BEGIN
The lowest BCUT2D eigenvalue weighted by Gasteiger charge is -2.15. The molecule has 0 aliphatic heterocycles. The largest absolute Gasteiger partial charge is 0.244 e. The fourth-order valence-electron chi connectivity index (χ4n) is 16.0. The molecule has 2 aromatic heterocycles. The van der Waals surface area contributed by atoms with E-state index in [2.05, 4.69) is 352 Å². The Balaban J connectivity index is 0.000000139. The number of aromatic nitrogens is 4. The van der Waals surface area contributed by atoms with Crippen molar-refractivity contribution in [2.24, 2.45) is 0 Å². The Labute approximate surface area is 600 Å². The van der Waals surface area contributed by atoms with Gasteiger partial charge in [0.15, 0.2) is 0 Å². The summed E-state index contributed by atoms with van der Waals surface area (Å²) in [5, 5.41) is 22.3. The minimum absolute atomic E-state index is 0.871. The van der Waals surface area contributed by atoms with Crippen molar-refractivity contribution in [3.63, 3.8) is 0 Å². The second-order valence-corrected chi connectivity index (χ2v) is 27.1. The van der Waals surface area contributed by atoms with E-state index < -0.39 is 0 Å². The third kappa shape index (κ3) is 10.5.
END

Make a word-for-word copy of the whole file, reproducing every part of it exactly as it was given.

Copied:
The lowest BCUT2D eigenvalue weighted by Gasteiger charge is -2.15. The molecule has 0 aliphatic heterocycles. The largest absolute Gasteiger partial charge is 0.244 e. The fourth-order valence-electron chi connectivity index (χ4n) is 16.0. The molecule has 2 aromatic heterocycles. The van der Waals surface area contributed by atoms with E-state index in [2.05, 4.69) is 352 Å². The Balaban J connectivity index is 0.000000139. The number of aromatic nitrogens is 4. The van der Waals surface area contributed by atoms with Crippen molar-refractivity contribution in [2.24, 2.45) is 0 Å². The Labute approximate surface area is 600 Å². The van der Waals surface area contributed by atoms with Gasteiger partial charge in [0.15, 0.2) is 0 Å². The summed E-state index contributed by atoms with van der Waals surface area (Å²) in [5, 5.41) is 22.3. The minimum absolute atomic E-state index is 0.871. The van der Waals surface area contributed by atoms with Crippen molar-refractivity contribution in [3.63, 3.8) is 0 Å². The second-order valence-corrected chi connectivity index (χ2v) is 27.1. The van der Waals surface area contributed by atoms with E-state index < -0.39 is 0 Å². The third kappa shape index (κ3) is 10.5.